Don’t Ever Tell Someone They’ve Lost Too Much Weight

When I moved back to Ohio to start this business in 2009, my Dad decided that was when he wanted to lose some weight. He didn’t have a lot to lose, approximately 30 pounds. I was trying to find a location to set up shop in and I needed a place to train in the meantime.

So, my father and I got a membership at a local gym that had a low monthly rate and opened in the wee hours of the morning so that we could get a session in and he had time to get to work after.

It took my Dad approximately a year but, slow and steady, he lost all the weight he wanted to and he looked and felt the best he had in years.

After he hit maintenance, he had back-to-back surgeries spread 6 weeks apart for carpal tunnel syndrome. The surgeon requested that he stop exercising for the time being so that no sweat got into the place where incisions were made.

My father did as requested and a strange thing started happening.

He kept losing weight.

He hadn’t made any more changes to his diet and he had drastically reduced his level of activity.

This was the first sign that something was wrong.

We would soon find out that he was dealing with effects of multiple myeloma.

We kept the news quiet for sometime and just within our close friends and family.

One day, a neighbor saw my Dad walking outside and he said something along the lines of “Hey, Paul! You should probably stop that diet you’re on. You look like hell!”

At which point, my father, ever the diplomat, informed the neighbor of his diagnosis.

*take foot…insert in mouth*

I ran into said neighbor sometime later and he apologized profusely for making an incorrect assumption about my father.

Not unlike people who ask a woman with some “extra” around her belly when she’s expecting, there are some things you probably should keep to yourself.

With my clients, just keeping the momentum is difficult enough in and of itself. Some people have to contend with the unsolicited feedback of others that can potentially derail their efforts.

It’s this part that I find especially frustrating.

From an outsider’s perspective, when you see someone who is trying to improve their health, weight loss to some degree is likely part of that conversation. If you’ve become accustomed to seeing someone at a higher weight, even drops of 10-20% below their starting point can show dramatic differences.

At some point, genetics take over and there may be more looseness of skin in certain places or simply areas that don’t get as firm as one might like (especially if you’re using strength training to combat this.)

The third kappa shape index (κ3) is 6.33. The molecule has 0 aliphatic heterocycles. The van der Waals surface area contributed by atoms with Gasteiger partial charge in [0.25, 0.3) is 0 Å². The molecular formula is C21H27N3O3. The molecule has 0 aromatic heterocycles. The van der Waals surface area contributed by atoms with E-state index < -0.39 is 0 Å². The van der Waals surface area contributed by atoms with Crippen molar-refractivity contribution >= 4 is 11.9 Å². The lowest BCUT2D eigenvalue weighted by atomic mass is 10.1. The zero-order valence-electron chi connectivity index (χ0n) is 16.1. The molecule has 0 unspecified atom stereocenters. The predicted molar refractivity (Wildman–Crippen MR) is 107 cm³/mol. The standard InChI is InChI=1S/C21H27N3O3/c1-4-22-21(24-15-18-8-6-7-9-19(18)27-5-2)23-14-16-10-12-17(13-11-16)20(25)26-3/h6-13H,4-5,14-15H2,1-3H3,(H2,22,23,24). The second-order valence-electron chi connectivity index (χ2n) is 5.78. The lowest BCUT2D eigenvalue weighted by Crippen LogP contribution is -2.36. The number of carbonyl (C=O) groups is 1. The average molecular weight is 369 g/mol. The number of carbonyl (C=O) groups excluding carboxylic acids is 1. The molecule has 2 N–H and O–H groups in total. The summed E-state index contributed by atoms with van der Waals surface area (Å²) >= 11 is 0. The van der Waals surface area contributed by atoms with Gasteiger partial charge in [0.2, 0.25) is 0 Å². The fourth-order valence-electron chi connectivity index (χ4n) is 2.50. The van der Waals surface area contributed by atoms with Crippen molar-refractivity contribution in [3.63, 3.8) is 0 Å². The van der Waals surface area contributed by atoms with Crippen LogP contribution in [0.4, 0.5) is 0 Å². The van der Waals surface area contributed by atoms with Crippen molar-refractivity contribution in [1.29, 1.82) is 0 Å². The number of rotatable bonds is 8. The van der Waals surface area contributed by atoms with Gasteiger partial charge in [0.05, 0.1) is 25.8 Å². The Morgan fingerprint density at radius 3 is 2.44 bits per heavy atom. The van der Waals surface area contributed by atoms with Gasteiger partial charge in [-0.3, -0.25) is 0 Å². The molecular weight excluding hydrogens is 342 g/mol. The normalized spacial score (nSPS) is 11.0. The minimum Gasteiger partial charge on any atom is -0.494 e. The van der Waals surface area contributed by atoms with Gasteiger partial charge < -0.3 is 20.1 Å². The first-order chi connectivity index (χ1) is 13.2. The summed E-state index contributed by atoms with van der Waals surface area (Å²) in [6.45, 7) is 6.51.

But here’s the thing (and I say this lovingly): it’s none of your business how much weight someone loses unless their health is in jeopardy (which is determined through a doctor.)

I know there are those with legitimate concerns like anorexia nervosa but this article is not about that. For those individuals, please seek the guidance of a general practitioner and a therapist with specialization in eating disorders.

For the weight loss client, what they need to hear is words of support, words of kindness and words of empathy. Not words that potentially trigger sabotage or make someone feel like their hard work and effort in improving themselves is a lost or unworthy cause.

Below, you’ll find a picture of my client and friend, Laura.

Laura has been training with me for over 4 years and had already seen great weight loss before we started working together. She works a very active job and manages to fit in 3 days of strength training with me in addition to hiking frequently as weather permits.

As her wedding day was approaching, Laura got her game face on and focused on hitting her calorie goals to reach her desired weight goal. She was motivated, determined and consistent with her food intake and her activity level. She even had to overcome the obstacle of a freak injury that occurred outside of the gym just months before her big day.

We worked around the injury and kept her focused despite the fact that it would have been so easy for this to derail her hard work.

Even leading up to her special day, she had people tell her:

“If you get too skinny, your wrinkles will show more.”

“You don’t want to get too much muscle because it will look ugly.”

“I liked you better when you looked normal.”

Do I need to say it? This is unacceptable.

For some people, they’ve waited months, sometimes years and sometimes decades to achieve a body they can be happy with. To have anyone look down on them when they’ve neared the finish line is appalling.

But I’ll you decide for yourself. I think Laura looked absolutely radiant on her wedding day and I’m not the only one there who thought so. She lit up the room.

And as proud as I am of what she accomplished, she deserved more acceptance than what she got.

Anyone does who’s trying to improve themselves.

If you want to be helpful, be helpful. And as the adage goes: if you can’t say anything nice, don’t say anything at all.

But as for us, we accept everyone, we applaud everyone,  we help our clients get to their goals because they earn it.

“We Make Great People Greater.”

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2 thoughts on “Don’t Ever Tell Someone They’ve Lost Too Much Weight

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